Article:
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Welcome to my blog which I hope to develop with some interesting material on ultra running both on the trails and road including reports on races and interesting training runs, views on kit and equipment as well as anything else I find of interest. I love running for adventure, opportunity and well being. Enjoy!

Tuesday, 19 August 2014

Tour du Monte Rosa. 08-10 August 2014

Having already completed my annual weekend training run around the UTMB course, I decided on something completely new for my final weekend of training before tapering starts. The Tour du Monte Rosa (TMR) has been on radar for quite some time now, ever since I stumbled across it’s signage on the Europaweg trail whilst fast packing the Chamonix to Zermatt Walker's Haute Route a few summer’s back. The Europaweg is pretty mind blowing in itself; a dramatic section of high level contouring trail that defies logic given it’s perilous position. From this I had a strong sense the TMR would be a great route to run and it certainly didn’t disappoint.

The TMR is much more low key when compared to the Tour du Mont Blanc (TMB), and consequently the information available on the route as a whole is fairly sparse. I got hold of the Cicerone guide book and a route map from the map shop in Chamonix, but there are several route variations between the two. I decided to stick with the mapped route (a) because it seemed relatively ‘official’ and up to date, and (b) I didn’t want to carry the guide book.

The overall distance and elevation gain involved wasn’t 100% clear, but seemed to be around 100miles with 10,000m of ascent / descent. It was however noticeable that a lot of the running would be above 2,000m, and there were numerous passes over 2,800m as well as climbs of 1,500m vertical ascent or more. A challenging route for sure. The plan was to tackle the whole thing in 3 days starting and finishing in Saas Fee and with overnight stops in Zermatt and Alagna. Easy hey.

It didn’t prove too difficult selling the idea to US team mate Mike a Foote who is over in Europe training for UTMB. He was as excited as I was about using the route as an excuse to explore new trails and escape the Chamonix hubbub. We met in Martigny late on Thursday evening, stayed overnight in Brig before setting off from Saas Fee on Friday morning after a relatively leisurely start.

I haven't been to Saas Fee before, but it’s another one of the Zermatt style car free towns where you have to park up on the outskirts and transfer in. Even the views from the sides of the multi-story car park were pretty mind blowing and immediately raised the excitement levels.

Saas Fee to Grachen was the first leg, running the high-level balcony path known as Hohenweg. It's a very well established section of trail averaging about 2,100m in height and offering plenty of exposure. There are all sorts of impressive bits of Swiss trail engineering to negotiate the glacial outflows, rocky outcrops and steep valley sides the route traverses. It feels safe because it is clearly is so well established, but you wouldn’t want to take your eye off the trail too long…

Playing around on the Hohenweg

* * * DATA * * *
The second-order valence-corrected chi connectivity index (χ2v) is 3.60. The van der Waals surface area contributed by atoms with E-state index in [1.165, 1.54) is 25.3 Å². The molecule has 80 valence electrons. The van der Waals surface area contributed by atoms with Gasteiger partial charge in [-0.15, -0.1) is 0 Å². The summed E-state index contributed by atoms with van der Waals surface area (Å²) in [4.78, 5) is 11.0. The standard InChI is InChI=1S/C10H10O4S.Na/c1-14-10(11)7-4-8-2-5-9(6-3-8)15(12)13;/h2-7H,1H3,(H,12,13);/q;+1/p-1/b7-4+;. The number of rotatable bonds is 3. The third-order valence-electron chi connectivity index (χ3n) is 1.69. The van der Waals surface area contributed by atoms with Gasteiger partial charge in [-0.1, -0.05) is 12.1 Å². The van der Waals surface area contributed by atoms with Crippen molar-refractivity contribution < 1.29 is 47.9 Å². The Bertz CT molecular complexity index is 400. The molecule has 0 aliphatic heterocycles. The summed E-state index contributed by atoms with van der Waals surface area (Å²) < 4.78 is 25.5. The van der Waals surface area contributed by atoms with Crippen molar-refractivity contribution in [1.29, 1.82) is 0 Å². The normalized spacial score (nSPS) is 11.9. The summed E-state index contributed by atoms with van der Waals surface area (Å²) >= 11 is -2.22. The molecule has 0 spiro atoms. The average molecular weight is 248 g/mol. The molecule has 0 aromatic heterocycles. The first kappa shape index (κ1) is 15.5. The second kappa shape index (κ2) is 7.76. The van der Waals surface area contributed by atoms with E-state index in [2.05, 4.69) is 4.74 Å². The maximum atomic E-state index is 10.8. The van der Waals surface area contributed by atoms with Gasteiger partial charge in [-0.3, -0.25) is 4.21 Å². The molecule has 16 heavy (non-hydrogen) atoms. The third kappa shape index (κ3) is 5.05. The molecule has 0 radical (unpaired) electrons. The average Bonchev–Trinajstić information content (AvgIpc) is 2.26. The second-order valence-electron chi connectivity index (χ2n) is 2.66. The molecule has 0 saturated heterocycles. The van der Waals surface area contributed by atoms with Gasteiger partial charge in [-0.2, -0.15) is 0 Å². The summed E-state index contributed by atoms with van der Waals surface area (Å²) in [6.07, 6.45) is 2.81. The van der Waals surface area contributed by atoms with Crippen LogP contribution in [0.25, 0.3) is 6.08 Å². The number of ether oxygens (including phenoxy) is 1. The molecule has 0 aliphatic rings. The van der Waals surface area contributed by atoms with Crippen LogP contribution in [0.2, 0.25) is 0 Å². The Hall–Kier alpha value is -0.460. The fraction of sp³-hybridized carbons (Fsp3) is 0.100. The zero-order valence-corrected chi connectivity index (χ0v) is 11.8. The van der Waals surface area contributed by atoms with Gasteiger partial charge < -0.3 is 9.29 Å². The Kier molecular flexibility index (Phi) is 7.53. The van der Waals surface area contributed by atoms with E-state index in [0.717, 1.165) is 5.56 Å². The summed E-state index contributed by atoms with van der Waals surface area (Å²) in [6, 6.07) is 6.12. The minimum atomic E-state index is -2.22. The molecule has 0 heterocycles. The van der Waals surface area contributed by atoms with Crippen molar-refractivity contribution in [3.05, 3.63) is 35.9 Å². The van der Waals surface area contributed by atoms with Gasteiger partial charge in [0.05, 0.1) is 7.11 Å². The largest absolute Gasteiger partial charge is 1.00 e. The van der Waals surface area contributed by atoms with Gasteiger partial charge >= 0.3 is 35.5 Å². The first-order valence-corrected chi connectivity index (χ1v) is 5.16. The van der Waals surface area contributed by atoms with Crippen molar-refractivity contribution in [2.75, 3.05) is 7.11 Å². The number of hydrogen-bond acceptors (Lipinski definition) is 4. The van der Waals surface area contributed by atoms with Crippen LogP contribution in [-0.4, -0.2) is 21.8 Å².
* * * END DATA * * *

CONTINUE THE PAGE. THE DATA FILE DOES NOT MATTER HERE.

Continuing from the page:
Foote on a northern section of the Hohenweg
Me on the Hohenweg
Hohenweg provided a great overview of the Saastal valley before we turned to enter the Mattertal valley, which then leads into Europaweg. Grachen was our first taste of civilization, and being a Swiss village, of course it really is. The only negative being it was lunchtime and the shops were shut. It was naive of me to walk into the local patisserie, the only food option to be found open, and enquire about gluten free options. Cue puzzled look from the assistant; that’d be a ‘no’ then.

From Grachen it's good pull to get up on to the Europaweg trail, and it tops out at over 2,600m, but plentiful visual distractions make the leg work more than worthwhile. There is even a EU flag to mark the start! That confused me a little being in Switzerland but I shall avoid any politics. The Mattertal valley below seemed a very, very long way down - which it is - but there are numerous 4,000m summits all around to feast your eyes on and keep you looking up. The trail is also somewhat precipitous in places, traversing live boulder fields and scree slopes. From afar these sections frequently look impassable, but aren’t quite so bad on closer inspection and provide a bit of fun when conditions are dry, as they were. The red and white painted markers to guide you across are excellent, but almost certainly the boulder fields would be a different proposition in poor visibility. It was never fast going, the trails often being technical and bouldery, but that made it all feel a lot more natural than TMB.
Foote on Europaweg

Foote and I on the Europaweg

Awesome Swiss engineering!
Our opening 'easy' day, wasn't all that easy, so it was good to finally arrive in Zermatt at the head of the valley, and the foot of the famous Matterhorn, unfortunately concealed by a blanket of cloud. Refueling was high on the agenda, as was a good night’s sleep in preparation for a long middle day that would take us through to Alagna in Italy.

The mixed forecast had been an ongoing cause for concern leading into the trip, particularly given the minimal kit and clothing we were carrying for the 3 days – basically our UTMB compulsory kit. Day two would start with a 1,700m climb over the glaciated Theodulo Pass topping out at 3,317m. Heavy rain at any point would almost certainly necessitate a wait-out at a refuge, and probably a high degree of cold and suffering! It rained heavily overnight, but eased for our departure from Zermatt, although it was still damp and grey at 7am when we made our way out of town and back on to the trail. Wouldn’t a lie-in and a leisurely breakfast be a little more sensible?

Foote on the climb out of Zermatt
Leaving the rain behind in Zermatt
We maintained a sense of humor despite the glum weather, and our patience was quickly rewarded as the rain eased and we caught glimpses of blue skies towards the top of the climb. At around 2,800m we caught out first view of the summit section of the Matterhorn through the parting clouds and we literally jumped with joy!